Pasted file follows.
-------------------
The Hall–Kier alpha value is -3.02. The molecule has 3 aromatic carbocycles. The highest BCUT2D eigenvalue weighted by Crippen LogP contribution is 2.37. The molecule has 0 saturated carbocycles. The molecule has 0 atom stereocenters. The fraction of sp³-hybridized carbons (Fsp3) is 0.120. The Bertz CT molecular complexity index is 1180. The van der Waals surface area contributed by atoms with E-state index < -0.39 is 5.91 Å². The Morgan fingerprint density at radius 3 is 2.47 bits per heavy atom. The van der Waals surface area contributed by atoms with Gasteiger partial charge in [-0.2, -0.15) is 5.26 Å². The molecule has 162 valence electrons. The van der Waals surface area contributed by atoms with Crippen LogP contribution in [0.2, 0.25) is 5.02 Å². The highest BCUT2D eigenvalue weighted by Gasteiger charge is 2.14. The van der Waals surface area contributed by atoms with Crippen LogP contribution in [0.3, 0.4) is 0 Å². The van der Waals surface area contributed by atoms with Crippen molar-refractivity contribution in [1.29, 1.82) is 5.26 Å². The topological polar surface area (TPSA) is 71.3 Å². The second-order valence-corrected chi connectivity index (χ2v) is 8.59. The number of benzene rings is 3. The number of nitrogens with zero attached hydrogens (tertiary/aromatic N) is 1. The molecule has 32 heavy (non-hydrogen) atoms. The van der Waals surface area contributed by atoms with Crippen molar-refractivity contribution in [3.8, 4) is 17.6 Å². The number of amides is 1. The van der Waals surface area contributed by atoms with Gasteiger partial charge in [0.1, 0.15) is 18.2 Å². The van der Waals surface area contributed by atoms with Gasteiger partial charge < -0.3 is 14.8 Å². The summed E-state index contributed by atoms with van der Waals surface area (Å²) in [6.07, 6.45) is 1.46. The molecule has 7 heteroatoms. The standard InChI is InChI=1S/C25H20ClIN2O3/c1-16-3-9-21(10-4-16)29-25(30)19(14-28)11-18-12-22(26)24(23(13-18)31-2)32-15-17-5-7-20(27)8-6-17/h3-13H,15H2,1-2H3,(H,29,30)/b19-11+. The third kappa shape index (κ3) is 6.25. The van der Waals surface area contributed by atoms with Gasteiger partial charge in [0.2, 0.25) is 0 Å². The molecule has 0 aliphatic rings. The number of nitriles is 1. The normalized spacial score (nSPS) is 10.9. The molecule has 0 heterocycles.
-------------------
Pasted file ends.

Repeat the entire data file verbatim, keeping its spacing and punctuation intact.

The Hall–Kier alpha value is -3.02. The molecule has 3 aromatic carbocycles. The highest BCUT2D eigenvalue weighted by Crippen LogP contribution is 2.37. The molecule has 0 saturated carbocycles. The molecule has 0 atom stereocenters. The fraction of sp³-hybridized carbons (Fsp3) is 0.120. The Bertz CT molecular complexity index is 1180. The van der Waals surface area contributed by atoms with E-state index < -0.39 is 5.91 Å². The Morgan fingerprint density at radius 3 is 2.47 bits per heavy atom. The van der Waals surface area contributed by atoms with Gasteiger partial charge in [-0.2, -0.15) is 5.26 Å². The molecule has 162 valence electrons. The van der Waals surface area contributed by atoms with Crippen LogP contribution in [0.2, 0.25) is 5.02 Å². The highest BCUT2D eigenvalue weighted by Gasteiger charge is 2.14. The van der Waals surface area contributed by atoms with Crippen LogP contribution in [0.3, 0.4) is 0 Å². The van der Waals surface area contributed by atoms with Crippen molar-refractivity contribution in [1.29, 1.82) is 5.26 Å². The topological polar surface area (TPSA) is 71.3 Å². The second-order valence-corrected chi connectivity index (χ2v) is 8.59. The number of benzene rings is 3. The number of nitrogens with zero attached hydrogens (tertiary/aromatic N) is 1. The molecule has 32 heavy (non-hydrogen) atoms. The van der Waals surface area contributed by atoms with Crippen molar-refractivity contribution in [3.8, 4) is 17.6 Å². The number of amides is 1. The van der Waals surface area contributed by atoms with Gasteiger partial charge in [0.1, 0.15) is 18.2 Å². The van der Waals surface area contributed by atoms with Gasteiger partial charge < -0.3 is 14.8 Å². The summed E-state index contributed by atoms with van der Waals surface area (Å²) in [6.07, 6.45) is 1.46. The molecule has 7 heteroatoms. The standard InChI is InChI=1S/C25H20ClIN2O3/c1-16-3-9-21(10-4-16)29-25(30)19(14-28)11-18-12-22(26)24(23(13-18)31-2)32-15-17-5-7-20(27)8-6-17/h3-13H,15H2,1-2H3,(H,29,30)/b19-11+. The third kappa shape index (κ3) is 6.25. The van der Waals surface area contributed by atoms with Gasteiger partial charge in [0.2, 0.25) is 0 Å². The molecule has 0 aliphatic rings. The number of nitriles is 1. The normalized spacial score (nSPS) is 10.9. The molecule has 0 heterocycles.